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    ABSTRACT: Background Adding pharmacists to primary care teams significantly improved blood pressure control and reduced predicted 10–year cardiovascular risk in patients with Type 2 diabetes. This pre-specified sub-study evaluated the economic implications of this cardiovascular risk reduction strategy.Methods One-year outcomes and healthcare utilization data from the trial were used to determine cost-effectiveness from the public payer perspective. Costs were expressed in 2014 Canadian dollars and effectiveness was based on annualized risk of cardiovascular events derived from the UKPDS Risk Engine.ResultsThe 123 evaluable trial patients included in this analysis had a mean age of 62 (± 11) years, 38% were men, and mean diabetes duration was 6 (± 7) years. Pharmacists provided 3.0 (± 1.9) hours of additional service to each intervention patient, which cost $226 (± $1143) per patient. The overall one-year per-patient costs for healthcare utilization were $190 lower in the intervention group compared with usual care [95% confidence interval (CI): $1040, $668). Intervention patients had a significant 0.3% greater reduction in the annualized risk of a cardiovascular event (95% CI: 0.08%, 0.6%) compared with usual care. In the cost-effectiveness analysis, the intervention dominated usual care in 66% of 10 000 bootstrap replications. At a societal willingness-to-pay of $4000 per 1% reduction in annual cardiovascular risk, the probability that the intervention was cost-effective compared with usual care reached 95%. A sensitivity analysis using multiple imputation to replace missing data produced similar results.Conclusions Within a randomized trial, adding pharmacists to primary care teams was a cost-effective strategy for reducing cardiovascular risk in patients with Type 2 diabetes. In most circumstances, this intervention may also be cost saving.This article is protected by copyright. All rights reserved.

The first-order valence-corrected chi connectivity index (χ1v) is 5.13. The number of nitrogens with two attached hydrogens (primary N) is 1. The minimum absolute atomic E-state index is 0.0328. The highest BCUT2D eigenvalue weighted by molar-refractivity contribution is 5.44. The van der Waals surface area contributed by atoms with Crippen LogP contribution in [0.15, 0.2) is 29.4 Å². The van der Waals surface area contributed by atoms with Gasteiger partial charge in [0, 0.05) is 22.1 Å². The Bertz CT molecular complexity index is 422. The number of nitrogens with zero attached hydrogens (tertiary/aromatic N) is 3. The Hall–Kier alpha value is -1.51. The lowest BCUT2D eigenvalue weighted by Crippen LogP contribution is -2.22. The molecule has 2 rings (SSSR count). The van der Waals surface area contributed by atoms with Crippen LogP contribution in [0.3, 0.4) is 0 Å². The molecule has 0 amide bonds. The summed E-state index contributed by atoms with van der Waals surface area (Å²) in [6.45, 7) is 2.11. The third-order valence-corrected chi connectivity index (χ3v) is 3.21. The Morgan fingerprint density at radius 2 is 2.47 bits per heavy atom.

Diabetic Medicine 01/2015; 32(7). DOI:10.1111/dme.12692 · 3.12 Impact Factor